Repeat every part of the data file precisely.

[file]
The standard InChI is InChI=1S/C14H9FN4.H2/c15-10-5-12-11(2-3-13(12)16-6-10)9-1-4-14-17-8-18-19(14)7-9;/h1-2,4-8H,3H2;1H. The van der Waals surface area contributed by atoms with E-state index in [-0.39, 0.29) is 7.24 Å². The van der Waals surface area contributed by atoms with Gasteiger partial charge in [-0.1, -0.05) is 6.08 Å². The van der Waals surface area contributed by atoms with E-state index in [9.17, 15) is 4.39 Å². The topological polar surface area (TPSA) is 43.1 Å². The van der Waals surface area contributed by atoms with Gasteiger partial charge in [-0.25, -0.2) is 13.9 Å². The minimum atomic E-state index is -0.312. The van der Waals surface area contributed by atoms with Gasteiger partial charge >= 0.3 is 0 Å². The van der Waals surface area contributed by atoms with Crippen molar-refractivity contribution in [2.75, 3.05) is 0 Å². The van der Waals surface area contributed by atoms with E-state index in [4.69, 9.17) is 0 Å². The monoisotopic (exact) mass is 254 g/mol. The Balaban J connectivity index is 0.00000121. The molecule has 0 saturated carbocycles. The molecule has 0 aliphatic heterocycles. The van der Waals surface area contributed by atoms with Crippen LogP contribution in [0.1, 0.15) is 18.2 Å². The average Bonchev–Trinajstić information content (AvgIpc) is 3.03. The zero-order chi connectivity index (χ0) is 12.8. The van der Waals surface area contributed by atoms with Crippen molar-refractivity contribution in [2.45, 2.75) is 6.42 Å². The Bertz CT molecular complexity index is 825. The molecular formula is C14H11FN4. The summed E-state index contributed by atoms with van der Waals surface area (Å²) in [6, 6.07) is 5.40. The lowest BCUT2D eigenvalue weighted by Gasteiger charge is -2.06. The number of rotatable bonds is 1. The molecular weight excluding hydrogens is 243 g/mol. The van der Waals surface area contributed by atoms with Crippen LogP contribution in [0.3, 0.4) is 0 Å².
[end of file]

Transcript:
The standard InChI is InChI=1S/C14H9FN4.H2/c15-10-5-12-11(2-3-13(12)16-6-10)9-1-4-14-17-8-18-19(14)7-9;/h1-2,4-8H,3H2;1H. The van der Waals surface area contributed by atoms with E-state index in [-0.39, 0.29) is 7.24 Å². The van der Waals surface area contributed by atoms with Gasteiger partial charge in [-0.1, -0.05) is 6.08 Å². The van der Waals surface area contributed by atoms with E-state index in [9.17, 15) is 4.39 Å². The topological polar surface area (TPSA) is 43.1 Å². The van der Waals surface area contributed by atoms with Gasteiger partial charge in [-0.25, -0.2) is 13.9 Å². The minimum atomic E-state index is -0.312. The van der Waals surface area contributed by atoms with Gasteiger partial charge >= 0.3 is 0 Å². The van der Waals surface area contributed by atoms with Crippen molar-refractivity contribution in [2.75, 3.05) is 0 Å². The van der Waals surface area contributed by atoms with E-state index in [4.69, 9.17) is 0 Å². The monoisotopic (exact) mass is 254 g/mol. The Balaban J connectivity index is 0.00000121. The molecule has 0 saturated carbocycles. The molecule has 0 aliphatic heterocycles. The van der Waals surface area contributed by atoms with Crippen LogP contribution in [0.1, 0.15) is 18.2 Å². The average Bonchev–Trinajstić information content (AvgIpc) is 3.03. The zero-order chi connectivity index (χ0) is 12.8. The van der Waals surface area contributed by atoms with Crippen molar-refractivity contribution in [2.45, 2.75) is 6.42 Å². The Bertz CT molecular complexity index is 825. The molecular formula is C14H11FN4. The summed E-state index contributed by atoms with van der Waals surface area (Å²) in [6, 6.07) is 5.40. The lowest BCUT2D eigenvalue weighted by Gasteiger charge is -2.06. The number of rotatable bonds is 1. The molecular weight excluding hydrogens is 243 g/mol. The van der Waals surface area contributed by atoms with Crippen LogP contribution in [0.3, 0.4) is 0 Å².